Skip to comments.Why is the perpetual virginity of Mary so important to Catholics? [Ecumenical Vanity]
Posted on 03/17/2012 2:30:01 PM PDT by reaganaut
I understand the history of the doctrine of the perpetual virginity of Mary (ἀειπαρθένος). I know it was taught as early as the 4th century, and I understand the development of "Spritual Marriages" in the Early Middle ages. That isn't what I am asking.
I have a good grasp of the history, doctrine and Biblical texts. I have done a lot of research on the topic. I grew up in Catholic school and Matthew 1:25 always got me in trouble during Catechism class.
And he knew her not till she brought forth her firstborn son: and he called his name JESUS. (Matthew 1:25).
"Know" is a very common idiom for sex in Judaism of the period of writing. Again, I don't want to debate the text or history.
Protestants have no issue with Joseph and Mary having a normal marriage and having sexual relations AFTER the birth of Jesus (not before for obvious reasons) and having other children.
What I am curious about is the WHY the doctrine is important to MODERN Catholics (Medieval Catholics I get). Why does matter if Mary was ever-virgin (after the birth of Christ) or not?
From what I’ve learned Mary was consecrated to the Temple at her birth, that is, perpetual virginity. I believe that is what the consecration meant for baby girls.
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Source for this? Judaism never had a practice for this for women that I have ever come across so I am curious.
And Joseph is mentioned when Jesus was 12 so after his birth.
Joseph was NEVER mentioned again?
Are you sure? Look again, age 12 Jesus is supposedly (By the human understanding of His earthly parents) lost in the Temple. Who was looking for Him and extremely worried?
LOL....you’re very welcome. :)
I agree. Besides, where were the other physical brothers? It seems to me that, according to the Gospels, John was the only man at the foot of the cross. To whom else would Jesus consigned His mother?
But we (and I include myself here) are getting off the subject. The point in question is not the perpetual virginity, or lack of thereof, of Mary but WHY is it so important to Catholics?
Why do you assume that ancient Greek had the word for cousin?
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Because I am fluent in Koine Greek. It isn’t just an assumption. The word is anepsios and used in other places in the New Testament.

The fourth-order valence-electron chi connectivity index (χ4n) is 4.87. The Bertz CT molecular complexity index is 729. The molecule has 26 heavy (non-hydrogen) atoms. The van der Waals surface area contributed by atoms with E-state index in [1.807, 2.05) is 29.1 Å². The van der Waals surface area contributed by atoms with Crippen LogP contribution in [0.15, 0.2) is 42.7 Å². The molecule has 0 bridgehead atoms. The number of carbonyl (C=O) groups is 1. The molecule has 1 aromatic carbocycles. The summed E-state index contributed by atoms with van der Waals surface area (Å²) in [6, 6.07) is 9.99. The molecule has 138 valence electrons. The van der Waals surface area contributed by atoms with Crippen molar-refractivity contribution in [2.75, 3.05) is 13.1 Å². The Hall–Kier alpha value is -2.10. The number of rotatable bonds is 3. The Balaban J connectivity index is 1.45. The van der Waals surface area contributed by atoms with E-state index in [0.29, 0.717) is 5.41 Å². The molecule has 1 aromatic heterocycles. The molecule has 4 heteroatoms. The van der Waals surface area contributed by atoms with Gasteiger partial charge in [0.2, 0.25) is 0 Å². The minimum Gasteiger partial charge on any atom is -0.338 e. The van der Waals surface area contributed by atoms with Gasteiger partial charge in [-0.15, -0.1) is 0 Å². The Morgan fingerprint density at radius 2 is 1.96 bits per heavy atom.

Early Church Fathers on Mary’s Perpetual Virginity - http://www.catholic.com/tracts/mary-ever-virgin
Pope Siricius I
“You had good reason to be horrified at the thought that another birth might issue from the same virginal womb from which Christ was born according to the flesh. For the Lord Jesus would never have chosen to be born of a virgin if he had ever judged that she would be so incontinent as to contaminate with the seed of human intercourse the birthplace of the Lords body, that court of the eternal king” (Letter to Bishop Anysius [A.D. 392]).
(see more church fathers at above link)
You can also check out:
Salza for more Church Fathers - http://www.scripturecatholic.com/blessed_virgin_mary.html#tradition-III
Hahn’s site for more - http://www.salvationhistory.com/search/results/81ef5793412e6baa02ab6980d5ddd051/
Hopefully that will keep you busy. :)
Besides, why would the translator CHANGE a meaning from “brother” to “cousin,” just because Greek had the word and Aramaic didn’t? A translator would have held to what the speaker said: brother.
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Have you done much translating? Honest question.
Part of the translation process is stating the text or in the case of idioms changing it to preserve meaning.
Most of those in the Aramic Middle East knew how to speak at least some Greek (rather than Latin which was less used). Why are you assuming that the speaker said cousins instead of brothers meaning literal siblings?
Yes, apostolic tradition.
As Jesus ascended into heaven, He didn't yell down: READ MY BOOK! There WAS no book. The apostles didn't write things down until later. Paul didn't write until after Jesus death either. Yet Jesus' Church grew, WITHOUT the written words, WITH the preaching of the Apostles and the 72 other disciples Jesus appointed. They didn't carry books and scrolls around with them. They preached according to the tradition taught to them by Jesus.